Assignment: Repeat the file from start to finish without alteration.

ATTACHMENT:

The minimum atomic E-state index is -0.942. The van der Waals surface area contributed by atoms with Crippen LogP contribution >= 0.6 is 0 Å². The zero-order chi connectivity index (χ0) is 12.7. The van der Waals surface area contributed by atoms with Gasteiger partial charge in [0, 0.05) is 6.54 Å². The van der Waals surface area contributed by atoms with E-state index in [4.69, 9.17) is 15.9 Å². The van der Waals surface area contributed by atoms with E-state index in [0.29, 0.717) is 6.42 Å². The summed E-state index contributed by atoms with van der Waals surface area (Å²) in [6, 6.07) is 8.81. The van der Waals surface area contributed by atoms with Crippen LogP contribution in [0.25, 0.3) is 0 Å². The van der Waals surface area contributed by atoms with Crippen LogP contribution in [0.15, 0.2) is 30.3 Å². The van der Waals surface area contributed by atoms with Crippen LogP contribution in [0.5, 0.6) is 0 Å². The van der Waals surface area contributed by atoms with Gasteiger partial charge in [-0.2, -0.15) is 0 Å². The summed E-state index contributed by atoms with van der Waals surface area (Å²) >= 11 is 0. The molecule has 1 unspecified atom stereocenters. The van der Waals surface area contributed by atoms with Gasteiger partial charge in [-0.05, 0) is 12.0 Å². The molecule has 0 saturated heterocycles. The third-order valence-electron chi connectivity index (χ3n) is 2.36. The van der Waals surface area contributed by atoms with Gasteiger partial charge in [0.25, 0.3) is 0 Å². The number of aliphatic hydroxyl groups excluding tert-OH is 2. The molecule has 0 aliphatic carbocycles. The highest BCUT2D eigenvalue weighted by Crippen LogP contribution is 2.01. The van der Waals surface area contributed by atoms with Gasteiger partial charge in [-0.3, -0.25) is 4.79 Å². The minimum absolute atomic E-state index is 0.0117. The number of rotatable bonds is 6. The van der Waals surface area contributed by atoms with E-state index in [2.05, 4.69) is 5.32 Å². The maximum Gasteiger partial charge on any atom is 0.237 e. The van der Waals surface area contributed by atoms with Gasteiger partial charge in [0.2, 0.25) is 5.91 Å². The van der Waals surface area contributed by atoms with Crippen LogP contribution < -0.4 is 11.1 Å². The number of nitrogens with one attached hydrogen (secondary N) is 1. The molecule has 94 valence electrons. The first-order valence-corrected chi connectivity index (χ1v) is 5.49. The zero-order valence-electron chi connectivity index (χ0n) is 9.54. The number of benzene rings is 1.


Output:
The minimum atomic E-state index is -0.942. The van der Waals surface area contributed by atoms with Crippen LogP contribution >= 0.6 is 0 Å². The zero-order chi connectivity index (χ0) is 12.7. The van der Waals surface area contributed by atoms with Gasteiger partial charge in [0, 0.05) is 6.54 Å². The van der Waals surface area contributed by atoms with E-state index in [4.69, 9.17) is 15.9 Å². The van der Waals surface area contributed by atoms with E-state index in [0.29, 0.717) is 6.42 Å². The summed E-state index contributed by atoms with van der Waals surface area (Å²) in [6, 6.07) is 8.81. The van der Waals surface area contributed by atoms with Crippen LogP contribution in [0.25, 0.3) is 0 Å². The van der Waals surface area contributed by atoms with Crippen LogP contribution in [0.15, 0.2) is 30.3 Å². The van der Waals surface area contributed by atoms with Crippen LogP contribution in [0.5, 0.6) is 0 Å². The van der Waals surface area contributed by atoms with Gasteiger partial charge in [-0.2, -0.15) is 0 Å². The summed E-state index contributed by atoms with van der Waals surface area (Å²) >= 11 is 0. The molecule has 1 unspecified atom stereocenters. The van der Waals surface area contributed by atoms with Gasteiger partial charge in [-0.05, 0) is 12.0 Å². The molecule has 0 saturated heterocycles. The third-order valence-electron chi connectivity index (χ3n) is 2.36. The van der Waals surface area contributed by atoms with Gasteiger partial charge in [0.25, 0.3) is 0 Å². The number of aliphatic hydroxyl groups excluding tert-OH is 2. The molecule has 0 aliphatic carbocycles. The highest BCUT2D eigenvalue weighted by Crippen LogP contribution is 2.01. The van der Waals surface area contributed by atoms with Gasteiger partial charge in [-0.3, -0.25) is 4.79 Å². The minimum absolute atomic E-state index is 0.0117. The number of rotatable bonds is 6. The van der Waals surface area contributed by atoms with E-state index in [2.05, 4.69) is 5.32 Å². The maximum Gasteiger partial charge on any atom is 0.237 e. The van der Waals surface area contributed by atoms with Gasteiger partial charge in [0.2, 0.25) is 5.91 Å². The van der Waals surface area contributed by atoms with Crippen LogP contribution < -0.4 is 11.1 Å². The number of nitrogens with one attached hydrogen (secondary N) is 1. The molecule has 94 valence electrons. The first-order valence-corrected chi connectivity index (χ1v) is 5.49. The zero-order valence-electron chi connectivity index (χ0n) is 9.54. The number of benzene rings is 1.